The naira, yesterday, depreciated further to N385 per dollar in the parallel market as demand for foreign exchange intensified.
This implies the naira has depreciated by N60 against the dollar this week in the parallel market, when compared with the closing exchange rate of N325 per dollar last Friday.
The currency, however, remained stable at the official interbank foreign exchange market as the interbank rate closed N199.34, yesterday.
Thus, the gap between the interbank and parallel market rates widened to N185.66 per dollar from N127.53 last Friday.
Vanguard investigation also reveals that the naira depreciated against the British pounds to N505 per pounds in the parallel market, yesterday, implying N65 depreciation when compared with the closing rate of N440 last Friday.
Investigations revealed that the sharp depreciation of the naira in the parallel market this week is driven by increasing demand by importers sourcing dollars to pay for imports from China.
According to a BDC operator, who spoke on condition of anonymity, “you know China had been on its one month annual holidays.
But they resumed work on Monday, and people have to complete payment for goods ordered before the holidays.
“They had made 30 per cent down payment to order the goods and they now have to pay the 70 per cent balance otherwise they will lose the 30 per cent.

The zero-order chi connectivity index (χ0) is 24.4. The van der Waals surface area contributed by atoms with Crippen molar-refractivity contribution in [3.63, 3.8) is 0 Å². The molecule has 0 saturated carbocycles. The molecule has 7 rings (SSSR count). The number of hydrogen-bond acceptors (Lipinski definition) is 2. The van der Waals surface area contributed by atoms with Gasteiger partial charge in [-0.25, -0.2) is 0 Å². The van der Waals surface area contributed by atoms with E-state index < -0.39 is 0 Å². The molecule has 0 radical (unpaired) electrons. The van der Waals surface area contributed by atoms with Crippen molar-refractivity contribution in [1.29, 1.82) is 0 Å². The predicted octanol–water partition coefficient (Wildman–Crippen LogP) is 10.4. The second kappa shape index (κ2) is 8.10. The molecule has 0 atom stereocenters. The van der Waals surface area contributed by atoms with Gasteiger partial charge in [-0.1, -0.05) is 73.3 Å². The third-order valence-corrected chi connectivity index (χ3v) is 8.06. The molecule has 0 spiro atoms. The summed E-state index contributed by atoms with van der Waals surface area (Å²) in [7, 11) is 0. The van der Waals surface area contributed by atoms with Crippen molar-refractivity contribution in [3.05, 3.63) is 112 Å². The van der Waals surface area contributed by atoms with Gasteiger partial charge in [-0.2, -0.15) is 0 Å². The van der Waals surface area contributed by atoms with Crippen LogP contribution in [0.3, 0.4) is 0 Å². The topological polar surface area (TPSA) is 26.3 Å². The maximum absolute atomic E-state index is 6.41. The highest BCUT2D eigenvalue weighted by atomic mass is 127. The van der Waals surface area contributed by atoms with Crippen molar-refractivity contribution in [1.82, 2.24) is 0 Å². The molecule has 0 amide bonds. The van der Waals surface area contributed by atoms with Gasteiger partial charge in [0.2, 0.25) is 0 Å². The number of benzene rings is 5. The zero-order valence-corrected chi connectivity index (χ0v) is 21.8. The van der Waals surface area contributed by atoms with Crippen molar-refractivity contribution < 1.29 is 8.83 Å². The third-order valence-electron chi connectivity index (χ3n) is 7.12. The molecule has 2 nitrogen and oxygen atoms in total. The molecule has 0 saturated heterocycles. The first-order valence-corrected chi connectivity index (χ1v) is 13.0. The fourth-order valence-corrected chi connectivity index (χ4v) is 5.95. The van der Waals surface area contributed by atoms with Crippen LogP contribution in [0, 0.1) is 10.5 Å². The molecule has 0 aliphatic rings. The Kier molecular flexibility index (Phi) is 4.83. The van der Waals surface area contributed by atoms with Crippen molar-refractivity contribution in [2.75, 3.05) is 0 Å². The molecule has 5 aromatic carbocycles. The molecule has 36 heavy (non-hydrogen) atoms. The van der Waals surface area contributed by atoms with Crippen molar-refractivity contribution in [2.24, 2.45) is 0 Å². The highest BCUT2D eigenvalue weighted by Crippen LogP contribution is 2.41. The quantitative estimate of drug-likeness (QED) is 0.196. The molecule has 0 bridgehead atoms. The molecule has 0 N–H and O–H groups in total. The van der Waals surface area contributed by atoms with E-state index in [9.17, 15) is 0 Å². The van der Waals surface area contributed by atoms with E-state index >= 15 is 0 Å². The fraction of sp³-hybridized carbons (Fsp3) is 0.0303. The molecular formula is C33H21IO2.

That is why they are desperate and ready to buy dollars at any rate.
Meanwhile, supply is scarce and those who have dollars are not willing to sell because they might also need the currency soon.”
The naira has been on steady decline since Tuesday, January 12, 2016, when the Central Bank of Nigeria (CBN) stopped weekly dollar sale to BDCs.
Prior to this action, the naira traded at N265 per dollar in the parallel market. Consequently, the naira has depreciated by N80 in the parallel market since the CBN took the action.
The steady depreciation was also aggravated by inability of the CBN to meet foreign exchange demand.
Vanguard investigations reveal that the parallel market is being bedevilled with demand for foreign exchange from importers of the 41 items excluded from the official market by CBN last year as well as importers of items not excluded from the official market.